This Day in Jewish History

1847: An Under-appreciated Female Composer Dies

By all accounts a brilliant musician, Fanny Mendelssohn was always overshadowed by her brother Felix.

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May 14, 1847, is the date on which composer Fanny Mendelssohn-Bartholdy Hensel died, at the age of 41.

Fanny Mendelssohn was born in Hamburg, Germany, on November 14, 1805. She was the first of four children of Abraham Mendelssohn and the former Lea Salomon. Abraham was the son of Moses Mendelssohn (1729-1786), the Enlightenment intellectual who tried to reconcile life as a traditional Jew with the idea of being integrated into modern secular society. Moses succeeded famously in his own life, but of the six of his 10 children who survived to adulthood, only two continued practicing Judaism.

Abraham Mendelssohn, a highly successful banker, felt that integration required giving up the Jewish religion, and he and Lea decided not to have either of their sons, Felix and Paul, circumcised at birth. Even before converting, Abraham raised his children as Protestants. When Fanny was confirmed, in a Protestant church in 1820, her father wrote to her, “We have educated you and your brothers and sisters in the Christian faith, because it is the creed of most civilized people today.”

Abraham and Lea themselves underwent baptism in 1822 and changed their family name from Mendelssohn to Bartholdy, which was the surname that Lea’s brother, Jakob, had adopted, taken from a piece of property he purchased. Although Abraham was convinced, “There can no more be a Christian Mendelssohn than there can be a Jewish Confucius,” Felix (1809-1847), who became a world-famous composer, called himself “Mendelssohn Bartholdy,” as did Fanny, until her marriage, when she took the surname of her husband, Wilhelm Hensel.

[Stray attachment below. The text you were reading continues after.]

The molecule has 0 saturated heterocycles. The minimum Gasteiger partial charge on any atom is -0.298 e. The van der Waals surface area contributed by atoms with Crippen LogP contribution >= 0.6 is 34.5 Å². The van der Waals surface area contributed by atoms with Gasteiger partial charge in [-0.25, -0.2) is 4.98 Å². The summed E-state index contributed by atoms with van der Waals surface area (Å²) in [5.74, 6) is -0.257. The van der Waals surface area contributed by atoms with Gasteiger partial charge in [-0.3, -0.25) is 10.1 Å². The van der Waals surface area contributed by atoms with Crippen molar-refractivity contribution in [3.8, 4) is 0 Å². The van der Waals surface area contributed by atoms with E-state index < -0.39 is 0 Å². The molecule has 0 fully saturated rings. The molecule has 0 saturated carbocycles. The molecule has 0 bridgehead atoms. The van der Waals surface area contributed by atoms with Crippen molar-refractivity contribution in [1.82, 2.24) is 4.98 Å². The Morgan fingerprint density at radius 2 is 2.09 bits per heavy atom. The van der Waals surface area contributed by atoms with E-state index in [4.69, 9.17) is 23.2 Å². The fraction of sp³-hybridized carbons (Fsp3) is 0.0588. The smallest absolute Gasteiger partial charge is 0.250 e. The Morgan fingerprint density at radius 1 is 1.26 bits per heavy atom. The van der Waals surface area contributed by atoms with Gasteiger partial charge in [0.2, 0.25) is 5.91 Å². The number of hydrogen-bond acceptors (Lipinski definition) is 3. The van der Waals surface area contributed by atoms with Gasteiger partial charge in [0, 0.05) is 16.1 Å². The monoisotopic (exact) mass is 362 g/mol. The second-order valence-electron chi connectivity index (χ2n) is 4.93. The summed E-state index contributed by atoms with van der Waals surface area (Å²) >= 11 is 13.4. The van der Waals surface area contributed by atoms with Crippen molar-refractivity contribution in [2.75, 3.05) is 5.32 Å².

The tragedy

The great tragedy of Fanny’s life is that, by most accounts, she was as great a musical talent as her brother Felix, but was denied the opportunity to reach her full potential. She played the piano and was a prolific composer, but she published very little of her more than 460 compositions under her name during her lifetime. Society, and in particular, her family, prohibited women from having professional lives (even for a man, being a musician was not a highly respectable undertaking). According to her father, writing to Fanny in 1820, “Music will perhaps become his [Felix’s] profession, while for you it can and must be only an ornament, and never the fundamental bass-line of your existence and activity.”

As a child, Fanny had the same elite education as her male brothers, and she and Felix studied music with the same teachers. (When Goethe met her, in 1822, he described Fanny as “Felix’s equally gifted sister.”) At times, he even published some of her songs under his name, a practice that led to some embarrassment when he met Queen Victoria, who expressed a desire to sing him her favorite of his songs, “Italien.” Felix had to admit that his sister was its composer.

Fanny married Wilhelm Hensel, a court painter, in 1829, and the following year, had her only child, Sebastian Ludwig Felix Hensel — named for her three favorite composers. She revived a Sunday musical salon initiated by her mother, held at the Bartholdy family mansion on Leipziger Strasse in Berlin, and sometimes performed there. The only time she performed in public was at a Berlin charity concert in 1838, playing her brother’s G-minor piano concerto. In 1846, she published a collection of her songs, but generally, resisted the temptation, at the urging of Felix.

On May 5, 1847, Fanny Hensel suffered a stroke while rehearsing an oratorio by her brother for performance at the Sunday salon. She died later that day. Felix also died of stroke six months later.

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